The Lower Angel

When Mrs RM and I first started crossing into the The North (at Catchems Corner) 25 years ago, Warrington was a bit of a bellwether town. Multi-room pubs, boarded-up shops, folk dressed up for their curry as if they were going to a wedding.  Don’t see that in Cambridge.

I still stay there occasionally; there’s half a dozen Premier Inns around the town and they’re always cheap at weekends. The central one is excellent, and you get to walk along the river into town.

Since RAMP 1 skate park opened two years ago, my teenage son can locate Warrington on the map. For context, there are people in our Cambs village who think the Lake District is in Sussex.

My targets were a new bar in the smart suburb of Stockton Heath (Warrington’s Didsbury if you like), and yet another Spoons. As always, I got yet another fresh perspective on the town’s impressive but slightly neglected buildings.

Bridge Street is to Warrington what King Street is to Wigan.  Uncompromising club venues, curry houses and cash generators.  As in most UK towns, you have to look up when walking the streets to appreciate them. You would have bumped into folk looking down at their phones anyway.

Just as Gandhi once visited Darwen, it appears that Warrington also had a famous visitor.

Got quotation marks, must be true

Keep me out of the “Craft Beer” debate, but a lot of places now just stick the words on their sign and a bottle of Punk or Brooklyn in the fridge.

Round the corner at the building site at Market Hall there is a decent bit of street art, which I’m pleased to say I don’t understand at all.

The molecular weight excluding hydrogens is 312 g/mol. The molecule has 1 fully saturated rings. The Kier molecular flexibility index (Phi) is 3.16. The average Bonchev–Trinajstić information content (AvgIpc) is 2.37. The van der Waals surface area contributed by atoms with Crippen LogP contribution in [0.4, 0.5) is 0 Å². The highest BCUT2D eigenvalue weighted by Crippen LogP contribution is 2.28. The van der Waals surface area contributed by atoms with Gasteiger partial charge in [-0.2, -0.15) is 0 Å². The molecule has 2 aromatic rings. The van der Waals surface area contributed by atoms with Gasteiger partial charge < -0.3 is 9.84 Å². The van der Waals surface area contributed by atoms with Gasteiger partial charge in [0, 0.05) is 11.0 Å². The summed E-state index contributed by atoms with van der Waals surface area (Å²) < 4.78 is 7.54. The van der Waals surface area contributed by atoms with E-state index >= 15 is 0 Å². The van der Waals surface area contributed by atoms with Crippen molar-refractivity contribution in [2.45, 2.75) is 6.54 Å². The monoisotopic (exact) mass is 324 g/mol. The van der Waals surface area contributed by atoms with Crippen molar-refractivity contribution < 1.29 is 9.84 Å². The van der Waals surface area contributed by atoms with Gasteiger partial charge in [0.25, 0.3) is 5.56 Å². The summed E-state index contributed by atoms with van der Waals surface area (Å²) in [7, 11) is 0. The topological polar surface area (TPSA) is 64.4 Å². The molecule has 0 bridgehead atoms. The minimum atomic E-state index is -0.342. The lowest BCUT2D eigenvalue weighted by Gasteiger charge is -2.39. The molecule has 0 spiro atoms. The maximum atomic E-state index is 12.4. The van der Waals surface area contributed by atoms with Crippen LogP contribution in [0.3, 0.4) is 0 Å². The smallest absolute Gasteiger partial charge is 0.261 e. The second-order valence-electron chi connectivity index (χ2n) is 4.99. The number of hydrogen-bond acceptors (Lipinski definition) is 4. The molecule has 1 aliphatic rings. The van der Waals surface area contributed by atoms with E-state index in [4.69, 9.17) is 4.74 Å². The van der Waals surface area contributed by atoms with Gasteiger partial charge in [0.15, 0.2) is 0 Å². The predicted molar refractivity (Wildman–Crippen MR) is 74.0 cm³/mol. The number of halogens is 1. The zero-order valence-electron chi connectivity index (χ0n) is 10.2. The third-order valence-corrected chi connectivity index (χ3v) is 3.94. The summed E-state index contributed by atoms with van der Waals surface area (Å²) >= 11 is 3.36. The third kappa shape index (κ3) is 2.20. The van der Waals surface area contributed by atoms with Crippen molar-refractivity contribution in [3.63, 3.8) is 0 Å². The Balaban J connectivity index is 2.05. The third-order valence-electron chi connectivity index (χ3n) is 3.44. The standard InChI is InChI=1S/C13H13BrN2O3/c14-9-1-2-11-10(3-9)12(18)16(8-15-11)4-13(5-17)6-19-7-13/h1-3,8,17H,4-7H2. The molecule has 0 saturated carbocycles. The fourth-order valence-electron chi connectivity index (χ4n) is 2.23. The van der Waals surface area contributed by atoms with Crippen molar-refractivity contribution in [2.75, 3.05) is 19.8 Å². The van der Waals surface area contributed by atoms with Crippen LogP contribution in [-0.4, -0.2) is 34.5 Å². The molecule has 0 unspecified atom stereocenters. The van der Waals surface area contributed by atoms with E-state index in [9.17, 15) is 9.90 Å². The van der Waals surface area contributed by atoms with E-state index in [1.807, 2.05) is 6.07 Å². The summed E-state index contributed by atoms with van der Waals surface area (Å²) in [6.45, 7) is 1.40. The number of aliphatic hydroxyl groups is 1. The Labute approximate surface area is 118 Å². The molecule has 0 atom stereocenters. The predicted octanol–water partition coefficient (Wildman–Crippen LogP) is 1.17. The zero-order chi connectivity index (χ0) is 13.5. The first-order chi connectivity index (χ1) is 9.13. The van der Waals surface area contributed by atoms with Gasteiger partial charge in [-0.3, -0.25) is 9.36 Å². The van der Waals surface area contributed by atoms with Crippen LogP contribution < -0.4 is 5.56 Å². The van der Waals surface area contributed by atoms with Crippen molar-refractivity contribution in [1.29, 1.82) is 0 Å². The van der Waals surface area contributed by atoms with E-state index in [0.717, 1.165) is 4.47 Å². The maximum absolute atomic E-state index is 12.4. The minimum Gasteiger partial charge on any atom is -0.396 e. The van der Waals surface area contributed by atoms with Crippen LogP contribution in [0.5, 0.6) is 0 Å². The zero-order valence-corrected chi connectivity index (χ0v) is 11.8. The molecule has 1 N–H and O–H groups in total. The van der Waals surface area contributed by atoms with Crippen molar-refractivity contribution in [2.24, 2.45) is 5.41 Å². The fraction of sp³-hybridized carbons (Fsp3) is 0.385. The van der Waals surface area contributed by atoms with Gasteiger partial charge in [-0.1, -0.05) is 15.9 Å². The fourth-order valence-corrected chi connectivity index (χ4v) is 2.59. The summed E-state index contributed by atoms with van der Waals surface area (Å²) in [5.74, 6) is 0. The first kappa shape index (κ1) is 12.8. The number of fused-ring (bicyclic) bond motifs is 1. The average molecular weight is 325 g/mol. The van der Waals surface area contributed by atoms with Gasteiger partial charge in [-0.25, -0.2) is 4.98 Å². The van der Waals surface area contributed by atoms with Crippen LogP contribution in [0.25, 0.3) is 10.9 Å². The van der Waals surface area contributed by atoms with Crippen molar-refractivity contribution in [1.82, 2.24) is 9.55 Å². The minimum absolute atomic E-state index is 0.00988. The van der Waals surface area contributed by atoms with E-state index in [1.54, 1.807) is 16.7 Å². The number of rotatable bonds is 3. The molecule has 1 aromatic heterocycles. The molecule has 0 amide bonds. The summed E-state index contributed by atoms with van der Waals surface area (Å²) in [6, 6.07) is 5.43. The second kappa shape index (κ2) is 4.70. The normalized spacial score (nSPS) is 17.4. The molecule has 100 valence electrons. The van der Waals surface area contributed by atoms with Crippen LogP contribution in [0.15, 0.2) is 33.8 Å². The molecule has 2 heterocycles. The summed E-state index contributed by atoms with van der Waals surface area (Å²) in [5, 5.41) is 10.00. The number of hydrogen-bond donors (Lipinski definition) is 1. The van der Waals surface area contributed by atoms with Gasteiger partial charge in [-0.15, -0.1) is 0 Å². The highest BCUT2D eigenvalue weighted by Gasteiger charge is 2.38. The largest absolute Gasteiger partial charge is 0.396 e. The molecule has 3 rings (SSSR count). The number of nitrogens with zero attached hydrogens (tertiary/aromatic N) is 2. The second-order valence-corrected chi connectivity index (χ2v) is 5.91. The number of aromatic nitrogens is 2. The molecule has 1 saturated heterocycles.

QUIZ TIME – What does it mean ?

Buttermarket Street contains the town’s gem.  The Little Angel (top) is lively, gorgeous and serves decent beers. No idea why I didn’t go in; perhaps because it was 9am.

Luckily, Wetherspoon’s Looking Glass was open early for pub tourists, charity runners, Racing Post readers  and grandparents in Everton shirts looking after well-behaved children.  That’s not sarcasm, children can be well behaved if well-supervised. And tables can be cleared by well-managed, motivated staff.

This is a decent Spoons with a decent beer range (Coach House, Weetwood,Wright) in an interesting building with a Lewis Carroll theme.  Their other outlet,the Friar Penketh, was equally impressive last year.

We’ve been quite taken by the gradual development of Warrington over the years.  The Golden Square shopping centre is spacious and has useful shops (compare and contrast with a certain development in Cambridge).

The Old Market Place was small but buzzing with activity at 10am.

The Caffe Nero sponsored tea party
Barley Mow

There’s not much unmissable, but the Barley Mow does stand out against the modernity.

Only three Guide pubs in town, which seems a bit light.  The Real Ale Shack at the market looks a good development though.

Only a mile to Stockton Heath along the Causeway, and a newish Costello’s bar that perhaps had a bit too much choice for a crowd drinking more Peroni (or whatever) and Prosecco.  The Dark was fine (NBSS 3) but like their Altrincham outlet a quick half felt plenty.